• 7. Objectives General Objective  To determine the prevalence and Causative agent of mastitis and its importance to public health. Specific Objectives  To know the Prevalence of Mastitis.  To know the situation of Mastitis Ward wise.  To know the management system of Farmers. 7
  • 8. 1. Site of Study • This study was conducted in Sau-Pharsatikar VDC of Rupandehi district, August 2013. 2. Questionnaire Survey • To assess the management aspects and its possible risks on Mastitis, questionnaire survey was conducted with each farmer. Individual cattle from farmers’ shed were selected and other relevant information was recorded. Methods and Methodology
  • 9. Tests California Mastitis Test (CMT) Cultural Examination  Biochemical Tests 9
  • 10. Lab Analysis The Laboratory analysis of the collected milk samples was carried out at Bacteriology unit of the Microbiology Lab and Veterinary Teaching Hospital(VTH) Rampur, Chitwan. 10
  • 11. Result and Discussion • Table 1. CMT scores on milk of cows 11 CMT Scores Number Percentage Negative 452 58.78 Trace 66 8.74 1+ 108 14.29 2+ 68 8.99 3+ 62 8.2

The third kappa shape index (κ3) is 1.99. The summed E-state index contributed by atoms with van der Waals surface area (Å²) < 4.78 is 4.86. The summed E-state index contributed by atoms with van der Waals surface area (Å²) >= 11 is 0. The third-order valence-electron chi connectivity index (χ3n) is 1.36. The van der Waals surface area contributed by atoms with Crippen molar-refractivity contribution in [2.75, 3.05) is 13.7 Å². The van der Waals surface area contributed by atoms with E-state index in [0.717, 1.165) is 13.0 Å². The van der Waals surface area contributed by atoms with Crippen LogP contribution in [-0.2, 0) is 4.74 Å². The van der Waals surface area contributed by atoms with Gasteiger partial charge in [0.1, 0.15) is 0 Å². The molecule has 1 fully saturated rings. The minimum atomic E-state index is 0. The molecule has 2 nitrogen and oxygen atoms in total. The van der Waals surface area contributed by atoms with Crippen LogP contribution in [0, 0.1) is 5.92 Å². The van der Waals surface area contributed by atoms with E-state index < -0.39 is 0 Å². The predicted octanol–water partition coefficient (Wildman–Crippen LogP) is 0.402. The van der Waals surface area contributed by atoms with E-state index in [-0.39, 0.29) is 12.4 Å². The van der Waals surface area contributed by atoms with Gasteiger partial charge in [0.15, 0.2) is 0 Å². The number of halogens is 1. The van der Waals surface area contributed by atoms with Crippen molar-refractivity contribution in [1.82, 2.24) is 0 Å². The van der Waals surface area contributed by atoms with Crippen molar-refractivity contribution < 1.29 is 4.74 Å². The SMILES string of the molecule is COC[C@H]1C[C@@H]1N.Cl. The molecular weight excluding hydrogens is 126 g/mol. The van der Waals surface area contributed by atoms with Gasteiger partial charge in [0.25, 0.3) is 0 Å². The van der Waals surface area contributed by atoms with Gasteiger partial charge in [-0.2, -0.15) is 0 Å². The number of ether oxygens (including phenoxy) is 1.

• 12. Level of infection Healthy 60% S aureus 17% E coli 10% Others 13% 12 Others* Pasturella multocida, Brucella abortus, Mycobacterium tuberculosis, Actinomyces bovis , Actinobacillus liniereesi, Cryptococcus neoformans etc.
  • 13. 13 Isolation of Staphylococcus aureus from milk samples: Milk sample Cultured in Blood agar Incubated for 24 hours Grams Staining Gram –ve discarded Grams positive sub-cultured in nutrient agar 13
  • 14. 14 Pure colony in Nutrient agar Grams staining Gram –ve discarded Grams positive samples were subjected to Catalase test Catalase –ve discarded Catalase positive were subjected to coagulase test Coagulase –ve discarded Coagulase positive identified as Staphylococcus aureus Fig. Coagulase Test 14
  • 15. Method of isolation of E coli Milk Sample culture in Mac conkey agar 15 pink colony obtained after 24 hours incubated at 37oC pure colony was then obtained
  • 16. then was put in Brain Heart Infusion broth various Biochemical test performed(Indole, Methyl Red, Voges proskauer and Citrate utilization) 16
  • 17. TABLE FOR BIOCHEMICAL TEST OF E. coli: TESTS CHARACTERISTICS SHOWN BY E.coli MR test +ve VP test -ve CU test -ve Indole +ve TSI test y/y EMB Green Metallic Sheen 17
  • 18. Ward Wise Prevalence of Mastitis 30.3 40 35.5 29.4 42.1 47.4 44.7 50 52.6 0 10 20 30 40 50 60 Ward No 1 Ward No 2 Ward No 3 Ward No 4 Ward No 5 Ward No 6 Ward No 7 Ward No 8 Ward No 9 Percentage(%) Percentage(%) 18